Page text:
Marco Polo’s Secret Voyages to the New World



Marco Polo is renowned as the World’s Most Famous Traveler. However, his greatest achievement—mapping of the Americas in the 13th century—has remained virtually unknown to modern historians. His own contemporaries regarded him as an enigma. He was seldom at home; his reputation was abysmal; and his loyalties were questionable. His Travelogue, written in 1299, was rumored to be a collection of Far Eastern fables. Few Italians were ever inclined to give it a read.

Marco’s fortunes changed the day that his eldest daughter persuaded him to reveal his greatest secret. The reason for his frequent absences, he confessed, was that he served the Venetian Council as a spy. In this capacity, he was forbidden to reveal details about his secret voyages to the “new lands” overseas.

During the last days of his life, Bellela Polo listened to his incredible stories that were never mentioned in the infamous Travelogue. Several years later, the three Polo Sisters used these exciting tales of New World natives and exotic vistas to entertain the aristocratic ladies of northern Italy. By so doing, they helped to create the social milieu that gave birth to the Proto Renaissance; and they began the early traditions that popularized adventure travel entertainment. Marco Polo became famous not because of what he said in his book, but because of what his daughters said about him.

The 13th century was the most desperate of times for medieval Europe. With Mongol barbarians threatening to annihilate Christian Civilization, doomsday fanatics argued that the Apocalypse had begun. A few innovative popes and the Mystic Franciscans refused to capitulate; they introduced the heretical notion that it was possible to use espionage and science not only to stop the Mongols but also to end forever the threat of the Apocalypse.

An arrangement between the Vatican and the Venetian Secret Service resulted in the brothers Niccoló and Maffeo Polo being sent to Mongol China. Niccoló brought along his son, Marco, with the expectation that the lad would undertake some of the more arduous espionage activities. He trained Marco in the linguistic, diplomatic, and espionage skills he would need during the four-year trip to China. The training was a success: Kublai Khan and Queen Chabi felt an immediate affection for the young Venetian.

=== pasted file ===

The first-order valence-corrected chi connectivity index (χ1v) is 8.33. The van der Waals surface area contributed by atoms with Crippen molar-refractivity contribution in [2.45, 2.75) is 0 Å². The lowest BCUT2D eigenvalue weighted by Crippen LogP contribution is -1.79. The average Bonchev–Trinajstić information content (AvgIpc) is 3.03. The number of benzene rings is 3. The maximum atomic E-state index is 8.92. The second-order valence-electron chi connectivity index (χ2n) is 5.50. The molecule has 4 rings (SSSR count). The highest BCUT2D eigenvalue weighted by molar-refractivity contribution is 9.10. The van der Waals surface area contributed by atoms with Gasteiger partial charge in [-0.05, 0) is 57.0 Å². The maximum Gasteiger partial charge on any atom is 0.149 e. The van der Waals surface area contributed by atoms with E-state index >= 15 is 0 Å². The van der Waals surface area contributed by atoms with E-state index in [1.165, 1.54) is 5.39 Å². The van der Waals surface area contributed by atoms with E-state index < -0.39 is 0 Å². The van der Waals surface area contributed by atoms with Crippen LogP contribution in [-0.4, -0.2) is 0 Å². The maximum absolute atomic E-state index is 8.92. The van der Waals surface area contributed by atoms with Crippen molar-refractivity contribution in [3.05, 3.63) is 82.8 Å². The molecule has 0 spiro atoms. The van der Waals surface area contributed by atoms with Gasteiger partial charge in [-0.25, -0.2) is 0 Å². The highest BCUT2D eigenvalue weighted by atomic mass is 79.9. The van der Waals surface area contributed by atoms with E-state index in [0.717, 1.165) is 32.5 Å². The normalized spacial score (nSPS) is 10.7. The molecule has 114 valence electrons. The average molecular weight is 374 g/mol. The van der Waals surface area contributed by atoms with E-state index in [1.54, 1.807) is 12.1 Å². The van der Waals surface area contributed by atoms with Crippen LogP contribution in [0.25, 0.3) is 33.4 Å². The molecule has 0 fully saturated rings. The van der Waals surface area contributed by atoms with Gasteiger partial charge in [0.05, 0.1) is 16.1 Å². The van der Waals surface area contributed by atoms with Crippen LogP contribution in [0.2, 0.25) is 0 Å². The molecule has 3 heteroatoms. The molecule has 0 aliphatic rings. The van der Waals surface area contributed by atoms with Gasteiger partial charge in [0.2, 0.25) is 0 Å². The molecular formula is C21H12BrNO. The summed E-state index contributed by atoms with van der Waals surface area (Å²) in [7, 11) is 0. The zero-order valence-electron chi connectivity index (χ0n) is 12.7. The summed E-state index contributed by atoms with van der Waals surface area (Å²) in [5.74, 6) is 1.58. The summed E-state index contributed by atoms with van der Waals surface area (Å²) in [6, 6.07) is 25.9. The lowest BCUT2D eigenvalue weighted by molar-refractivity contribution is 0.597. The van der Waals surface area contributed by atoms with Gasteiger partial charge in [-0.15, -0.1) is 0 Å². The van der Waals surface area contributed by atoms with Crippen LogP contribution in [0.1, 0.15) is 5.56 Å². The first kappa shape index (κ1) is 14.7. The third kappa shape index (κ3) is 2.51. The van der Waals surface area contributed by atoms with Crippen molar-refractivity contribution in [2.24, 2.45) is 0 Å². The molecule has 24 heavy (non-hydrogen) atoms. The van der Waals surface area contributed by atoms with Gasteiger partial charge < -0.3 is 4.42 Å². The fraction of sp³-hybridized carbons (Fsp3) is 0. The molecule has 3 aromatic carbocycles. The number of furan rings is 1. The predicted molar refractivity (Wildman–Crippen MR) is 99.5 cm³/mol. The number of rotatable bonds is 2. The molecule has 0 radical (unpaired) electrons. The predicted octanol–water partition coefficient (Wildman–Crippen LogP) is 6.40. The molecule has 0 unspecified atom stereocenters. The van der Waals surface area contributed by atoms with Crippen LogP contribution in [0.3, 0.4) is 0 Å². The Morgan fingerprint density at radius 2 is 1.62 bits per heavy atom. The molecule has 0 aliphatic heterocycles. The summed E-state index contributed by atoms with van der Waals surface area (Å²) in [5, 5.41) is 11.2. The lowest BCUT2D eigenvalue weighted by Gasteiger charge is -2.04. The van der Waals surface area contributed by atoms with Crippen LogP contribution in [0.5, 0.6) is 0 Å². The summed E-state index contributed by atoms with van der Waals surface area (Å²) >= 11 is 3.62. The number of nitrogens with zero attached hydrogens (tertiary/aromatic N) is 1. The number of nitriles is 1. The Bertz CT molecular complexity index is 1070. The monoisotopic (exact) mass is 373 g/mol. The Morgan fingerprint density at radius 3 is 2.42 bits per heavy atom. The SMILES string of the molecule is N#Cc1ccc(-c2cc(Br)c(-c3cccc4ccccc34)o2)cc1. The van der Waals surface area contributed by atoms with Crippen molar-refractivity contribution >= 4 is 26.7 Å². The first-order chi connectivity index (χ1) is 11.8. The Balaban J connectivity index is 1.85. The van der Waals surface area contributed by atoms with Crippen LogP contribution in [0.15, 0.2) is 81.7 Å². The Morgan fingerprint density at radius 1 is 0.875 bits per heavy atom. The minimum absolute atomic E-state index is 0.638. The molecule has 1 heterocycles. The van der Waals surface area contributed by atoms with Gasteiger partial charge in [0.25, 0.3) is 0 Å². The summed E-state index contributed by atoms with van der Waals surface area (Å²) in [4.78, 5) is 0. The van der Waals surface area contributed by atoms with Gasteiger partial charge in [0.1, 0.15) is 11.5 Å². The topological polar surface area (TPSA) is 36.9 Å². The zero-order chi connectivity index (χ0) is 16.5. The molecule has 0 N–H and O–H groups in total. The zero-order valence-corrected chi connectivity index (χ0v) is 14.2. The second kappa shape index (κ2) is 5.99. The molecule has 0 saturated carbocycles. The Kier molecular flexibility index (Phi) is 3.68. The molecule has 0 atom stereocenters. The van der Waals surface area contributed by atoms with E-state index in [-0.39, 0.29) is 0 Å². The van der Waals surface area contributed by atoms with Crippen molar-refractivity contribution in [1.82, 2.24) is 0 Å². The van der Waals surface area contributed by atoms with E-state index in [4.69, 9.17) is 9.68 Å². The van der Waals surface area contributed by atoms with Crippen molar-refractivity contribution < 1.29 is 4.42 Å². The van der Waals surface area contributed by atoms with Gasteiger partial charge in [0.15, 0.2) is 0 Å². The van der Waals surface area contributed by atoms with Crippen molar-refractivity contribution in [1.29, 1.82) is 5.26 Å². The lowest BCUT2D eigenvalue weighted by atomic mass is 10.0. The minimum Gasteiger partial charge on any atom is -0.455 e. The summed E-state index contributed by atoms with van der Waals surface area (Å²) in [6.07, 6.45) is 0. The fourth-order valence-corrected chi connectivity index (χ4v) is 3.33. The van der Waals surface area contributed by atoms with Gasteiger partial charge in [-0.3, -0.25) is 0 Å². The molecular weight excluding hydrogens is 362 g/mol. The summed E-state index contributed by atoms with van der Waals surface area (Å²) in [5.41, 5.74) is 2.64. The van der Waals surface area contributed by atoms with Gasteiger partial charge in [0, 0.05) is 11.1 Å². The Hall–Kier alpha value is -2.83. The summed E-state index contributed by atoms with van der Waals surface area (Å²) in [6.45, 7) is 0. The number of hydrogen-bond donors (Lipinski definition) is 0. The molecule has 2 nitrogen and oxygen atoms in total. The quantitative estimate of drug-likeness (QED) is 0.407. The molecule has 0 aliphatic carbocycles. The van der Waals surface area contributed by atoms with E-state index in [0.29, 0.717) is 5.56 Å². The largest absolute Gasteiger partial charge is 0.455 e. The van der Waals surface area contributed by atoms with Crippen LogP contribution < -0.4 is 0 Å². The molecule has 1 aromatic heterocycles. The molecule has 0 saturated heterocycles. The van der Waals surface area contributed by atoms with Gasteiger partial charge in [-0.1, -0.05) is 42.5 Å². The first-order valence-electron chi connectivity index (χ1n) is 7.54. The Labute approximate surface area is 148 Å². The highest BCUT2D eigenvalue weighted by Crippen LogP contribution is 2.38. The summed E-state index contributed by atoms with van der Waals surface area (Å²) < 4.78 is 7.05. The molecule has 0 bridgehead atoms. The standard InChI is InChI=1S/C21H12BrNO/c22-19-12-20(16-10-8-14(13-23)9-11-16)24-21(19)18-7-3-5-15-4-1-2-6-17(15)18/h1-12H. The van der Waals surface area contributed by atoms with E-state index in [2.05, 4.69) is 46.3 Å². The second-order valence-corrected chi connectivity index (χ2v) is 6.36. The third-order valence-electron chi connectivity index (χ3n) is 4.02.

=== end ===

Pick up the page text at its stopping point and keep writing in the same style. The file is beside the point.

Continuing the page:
As Kublai Khan’s Special Diplomat and as the protégé of Queen Chabi, Marco led expeditions along America’s West Coast from Alaska to Peru. The multiethnic teams of sailors, surveyors, and marines sailed in fleets of Asian junks. The explorers were charged with making an inventory of valuable exports, gathering samples of unusual flora and fauna, establishing diplomatic relations with native tribes, and making maps.

The first expedition explored Alaska and Arctic Canada—reaching as far as east as Devon Island (north of Hudson Bay). Marco identified the passage that they followed as “the Strait of Anian.” Subsequent chapters recount Marco’s encounters with native tribes in Puget Sound, California, Mexico, and Peru. Each chapter describes the cultural scene as well as evidence of Asian contact from archeology, folklore, and linguistics.

Contact between Chinese mariners and the Native Peoples had profound consequences. Mixtec natives and the Nez Pérce made effective use of the Mongolian bow. When Pizarro invaded Peru, he found the Inca wearing silk robes and Chinese crowns. A Spanish chronicle mentions lemons and pomegranates (both Asian plants) growing in the Inca orchards. Chinese merchants sailed home with Appaloosa horses, maize, chilies, cochineal, emeralds, jade, and cocaine. Kublai Khan was pleased.

The Polos returned to Venice in 1295 carrying a variety of Chinese and Persian inventions such as astrolabes, mechanical clocks, telescopes, paper, and muskets. In the secret laboratories of Franciscan scientists, these inventions enabled Europeans to build overseas colonial empires in the 16th century. Marco Polo surrendered his New World maps to Venetian authorities. Within a few years, the Council sent him on an expedition across the Atlantic Ocean to map “new lands” in the West. His survey of the Carolinas and Florida was included in the Petrus Vesconte Map of 1310.

During the Renaissance, thousands of copies of Marco’s Travelogue were published using the Gutenberg Press. It was at this point in time that Marco’s formula for scientific adventure travel became the standard for all subsequent explorers. The Portuguese used Marco Polo’s secret maps to win the race to the Spice Islands. Meanwhile, they issued bogus maps in order to mislead Columbus and all the rest of their European rivals. The secret New World maps played a role in the search for the Northwest Passage. Hundreds of sailors perished in a search that lasted for 300 years. As late as the 18th century, the British Admiralty issued a reward; and they sent James Cook and George Vancouver on a futile effort to find Marco Polo’s “Strait of Anian” (a.k.a., the Northwest Passage).

In 1907, the Norwegian explorer Roald Amundsen followed the Northwest Passage across the Canadian Arctic. He proved that Marco Polo’s Passage was not a myth. Marco’s 1295 Map showing that Passage is presently in a vault at the Library of Congress. It was donated by Marcian Rossi who was a descendant of a friend of Marco Polo.

Modern travel writers and explorers continue to follow “in the footsteps” of Marco Polo and his daughters. They pioneered the genre of Adventure Travel Entertainment.